Pharmaceutical Executive, Jul 1, 2006 - Pharmaceutical Executive

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Pharmaceutical Executive, Jul 1, 2006
Features
FDA Raises the Stakes
By Ron Feemster
RFID is not ready for prime time anywhere. Certainly not in the US. There is no way RFID gives you end-to-end control of the product.
Good Counsel
By Ron Feemster
Jeffrey Kindler holds two blue, diamond-shaped pills in the palm of his hand. One is authentic Viagra, manufactured by Pfizer. The other is counterfeit, maybe bought by an undercover Pfizer investigator, or intercepted when smugglers crossed a border, or perhaps seized in a raid on an illegal Chinese factory. Kindler challenges visitors and fellow employees to tell the difference between the two pills. Neither looks in any obvious way "fake," and no one among the journalists, corporate communications employees, or even security specialists gathered in Pfizer's global security operations center cares to hazard a guess.
Roundtable: Are We There Yet? How About Now? Now?
By Jeannette Park
Electronic data capture (EDC) is an emerging paradigm for gathering information in clinical trials. Ask anyone who has sorted through stacks of accumulated paper at the end of a study, and they'll say EDC is the wave of the future. But while many companies are on board with the technological benefits, enthusiasm wanes when it comes to actual implementation. Even some of EDC's biggest champions admit to its obstacles: "It's a disruptive technology that doesn't give immediate returns," says James Tiede, vice president of integrated data services, global clinical operations at Johnson & Johnson.
Washington Report
Washington Report: Hard Evidence
By Jill Wechsler
Pharma companies fear CMS' new Medicare policy will routinely require post-approval studies in order to gain reimbursement for new drugs. CMS says it is expanding payment for "promising but not persuasive" drugs.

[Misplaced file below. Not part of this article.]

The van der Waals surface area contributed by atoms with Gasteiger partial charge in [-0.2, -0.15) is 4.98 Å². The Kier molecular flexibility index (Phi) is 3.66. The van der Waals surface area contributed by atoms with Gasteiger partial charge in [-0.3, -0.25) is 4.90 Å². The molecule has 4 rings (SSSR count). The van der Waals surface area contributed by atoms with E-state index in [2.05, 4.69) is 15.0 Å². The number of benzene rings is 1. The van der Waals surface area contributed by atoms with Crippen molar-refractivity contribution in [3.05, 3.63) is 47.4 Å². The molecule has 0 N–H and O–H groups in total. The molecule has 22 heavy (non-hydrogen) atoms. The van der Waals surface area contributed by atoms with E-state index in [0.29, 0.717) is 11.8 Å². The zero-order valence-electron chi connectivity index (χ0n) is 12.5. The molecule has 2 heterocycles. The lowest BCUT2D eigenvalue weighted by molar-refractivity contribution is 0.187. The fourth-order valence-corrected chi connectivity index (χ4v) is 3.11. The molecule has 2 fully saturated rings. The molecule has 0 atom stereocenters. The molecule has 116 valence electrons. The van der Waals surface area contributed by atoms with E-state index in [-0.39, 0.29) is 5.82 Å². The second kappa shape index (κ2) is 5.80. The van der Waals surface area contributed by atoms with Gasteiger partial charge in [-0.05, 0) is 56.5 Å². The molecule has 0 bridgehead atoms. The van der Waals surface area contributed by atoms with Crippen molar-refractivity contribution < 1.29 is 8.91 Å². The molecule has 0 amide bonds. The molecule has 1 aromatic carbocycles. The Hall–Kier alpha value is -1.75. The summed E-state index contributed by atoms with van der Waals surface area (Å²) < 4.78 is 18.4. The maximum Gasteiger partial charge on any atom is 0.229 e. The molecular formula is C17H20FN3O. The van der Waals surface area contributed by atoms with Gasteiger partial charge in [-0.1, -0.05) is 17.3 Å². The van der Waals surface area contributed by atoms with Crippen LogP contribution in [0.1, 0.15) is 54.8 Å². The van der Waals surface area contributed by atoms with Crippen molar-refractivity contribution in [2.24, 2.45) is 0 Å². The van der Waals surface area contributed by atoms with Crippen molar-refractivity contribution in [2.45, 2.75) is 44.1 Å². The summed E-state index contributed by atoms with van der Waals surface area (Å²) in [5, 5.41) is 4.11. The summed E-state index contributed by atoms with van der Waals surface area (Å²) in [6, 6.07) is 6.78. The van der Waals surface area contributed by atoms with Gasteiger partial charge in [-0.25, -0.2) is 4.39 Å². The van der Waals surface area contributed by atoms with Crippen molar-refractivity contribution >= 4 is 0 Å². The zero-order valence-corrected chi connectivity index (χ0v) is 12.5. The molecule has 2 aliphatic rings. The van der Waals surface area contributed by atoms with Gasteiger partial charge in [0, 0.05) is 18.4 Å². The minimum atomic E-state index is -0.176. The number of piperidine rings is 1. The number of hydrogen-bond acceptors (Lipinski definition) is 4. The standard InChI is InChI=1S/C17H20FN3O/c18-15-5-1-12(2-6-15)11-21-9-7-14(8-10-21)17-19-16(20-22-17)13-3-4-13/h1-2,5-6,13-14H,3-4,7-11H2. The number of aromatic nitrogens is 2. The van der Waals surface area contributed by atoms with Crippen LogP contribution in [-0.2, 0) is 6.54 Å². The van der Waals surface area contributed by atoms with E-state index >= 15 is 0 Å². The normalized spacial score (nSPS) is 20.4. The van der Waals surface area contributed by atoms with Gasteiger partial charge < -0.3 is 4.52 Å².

Column
Direct to Consumer: Making the Connection
By Don Apruzzese
There's a school of thought that only the market leader should do the unbranded campaign. I don't subscribe to that.
Back Page: Soft Serve, Hard Lessons
By Ron Feemster
At first glance, you might think Bob Miglani comes from a pharma family. He and both of his younger sisters began their careers as sales reps after college. But behind their success in big business lie formative experiences at the Dairy Queen stores owned by their uncle and parents, who are immigrants from India. Even today, Miglani, whose fulltime job is in Pfizer's public affairs department, spends some weekends serving cones at the family business. In his new book, Treat Your Customers: Thirty Lessons on Service and Sales That I Learned at My Family's Dairy Queen Store (Hyperion, 2006), Miglani, 36, shares the core values that work in small business and corporate America.
Marketing to Professionals: Deep Impact
By Robin L. Winter-Sperry, MD , Andre Mann, MD
When a company builds a MSL department, it should be viewed as a long-term investment strategy rather than a short-term fix.
Alternative Media: More than Just Cartoons
By George Koroneos, Online Content & News Editor
Whether you're gay or straight, or African-American, white or Hispanic, we knew that we have an audience that is very diverse and experiences the disease in very different ways. Telling the stories in serial format was best.
Thought Leader
Thoughtleader: Deborah Dunsire, Millennium
Figuring out the right drug for each manifestation of the disease is going to be critical. Because then patients know they're getting something that works.
Opinion
Opinion: CARE for Mental Illness
By Mark Senak
California has proposed legislation for a pilot program to reinforce access to treatment for mentally ill offenders. This is a step in the right direction, but it should be the subject of national policy, not a localized effort.
From the Editor
From the Editor: Are We Hungry Yet?
By Patrick Clinton
I needed to eat. I even wanted to eat. Instead, I sat in front of my hospital lunch tray, unable to face up to a carton of red Jell-O. When you think of it, that's a situation most of us face (minus the Jell-O) every day in business.

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